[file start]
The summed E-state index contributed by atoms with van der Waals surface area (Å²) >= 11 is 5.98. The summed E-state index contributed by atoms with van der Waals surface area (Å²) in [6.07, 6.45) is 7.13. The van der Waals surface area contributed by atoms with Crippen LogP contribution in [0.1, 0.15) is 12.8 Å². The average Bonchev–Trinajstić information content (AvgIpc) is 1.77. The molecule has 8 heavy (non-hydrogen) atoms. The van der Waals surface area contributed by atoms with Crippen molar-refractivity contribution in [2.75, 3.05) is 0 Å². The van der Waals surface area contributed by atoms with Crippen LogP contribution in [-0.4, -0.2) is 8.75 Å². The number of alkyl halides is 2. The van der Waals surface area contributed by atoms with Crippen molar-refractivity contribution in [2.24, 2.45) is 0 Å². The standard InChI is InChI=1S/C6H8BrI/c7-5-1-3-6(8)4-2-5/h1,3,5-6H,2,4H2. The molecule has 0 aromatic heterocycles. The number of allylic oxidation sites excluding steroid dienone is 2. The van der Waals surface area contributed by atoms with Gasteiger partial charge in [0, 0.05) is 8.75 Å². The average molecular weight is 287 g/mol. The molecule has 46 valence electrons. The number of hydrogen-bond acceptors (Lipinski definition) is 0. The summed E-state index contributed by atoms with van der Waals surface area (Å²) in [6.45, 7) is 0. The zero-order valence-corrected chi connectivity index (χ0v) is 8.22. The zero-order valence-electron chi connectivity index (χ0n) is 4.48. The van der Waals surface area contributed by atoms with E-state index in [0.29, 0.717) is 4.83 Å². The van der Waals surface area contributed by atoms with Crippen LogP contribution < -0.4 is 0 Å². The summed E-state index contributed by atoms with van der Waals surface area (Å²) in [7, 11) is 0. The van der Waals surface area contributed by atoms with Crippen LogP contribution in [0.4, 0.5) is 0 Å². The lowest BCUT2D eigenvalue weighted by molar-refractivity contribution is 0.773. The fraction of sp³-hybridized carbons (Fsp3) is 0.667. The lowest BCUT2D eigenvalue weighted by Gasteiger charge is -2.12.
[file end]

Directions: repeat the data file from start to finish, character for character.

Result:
The summed E-state index contributed by atoms with van der Waals surface area (Å²) >= 11 is 5.98. The summed E-state index contributed by atoms with van der Waals surface area (Å²) in [6.07, 6.45) is 7.13. The van der Waals surface area contributed by atoms with Crippen LogP contribution in [0.1, 0.15) is 12.8 Å². The average Bonchev–Trinajstić information content (AvgIpc) is 1.77. The molecule has 8 heavy (non-hydrogen) atoms. The van der Waals surface area contributed by atoms with Crippen molar-refractivity contribution in [2.75, 3.05) is 0 Å². The van der Waals surface area contributed by atoms with Crippen LogP contribution in [-0.4, -0.2) is 8.75 Å². The number of alkyl halides is 2. The van der Waals surface area contributed by atoms with Crippen molar-refractivity contribution in [2.24, 2.45) is 0 Å². The standard InChI is InChI=1S/C6H8BrI/c7-5-1-3-6(8)4-2-5/h1,3,5-6H,2,4H2. The molecule has 0 aromatic heterocycles. The number of allylic oxidation sites excluding steroid dienone is 2. The van der Waals surface area contributed by atoms with Gasteiger partial charge in [0, 0.05) is 8.75 Å². The average molecular weight is 287 g/mol. The molecule has 46 valence electrons. The number of hydrogen-bond acceptors (Lipinski definition) is 0. The summed E-state index contributed by atoms with van der Waals surface area (Å²) in [6.45, 7) is 0. The zero-order valence-corrected chi connectivity index (χ0v) is 8.22. The zero-order valence-electron chi connectivity index (χ0n) is 4.48. The van der Waals surface area contributed by atoms with E-state index in [0.29, 0.717) is 4.83 Å². The van der Waals surface area contributed by atoms with Crippen LogP contribution < -0.4 is 0 Å². The summed E-state index contributed by atoms with van der Waals surface area (Å²) in [7, 11) is 0. The van der Waals surface area contributed by atoms with Crippen LogP contribution in [0.4, 0.5) is 0 Å². The lowest BCUT2D eigenvalue weighted by molar-refractivity contribution is 0.773. The fraction of sp³-hybridized carbons (Fsp3) is 0.667. The lowest BCUT2D eigenvalue weighted by Gasteiger charge is -2.12.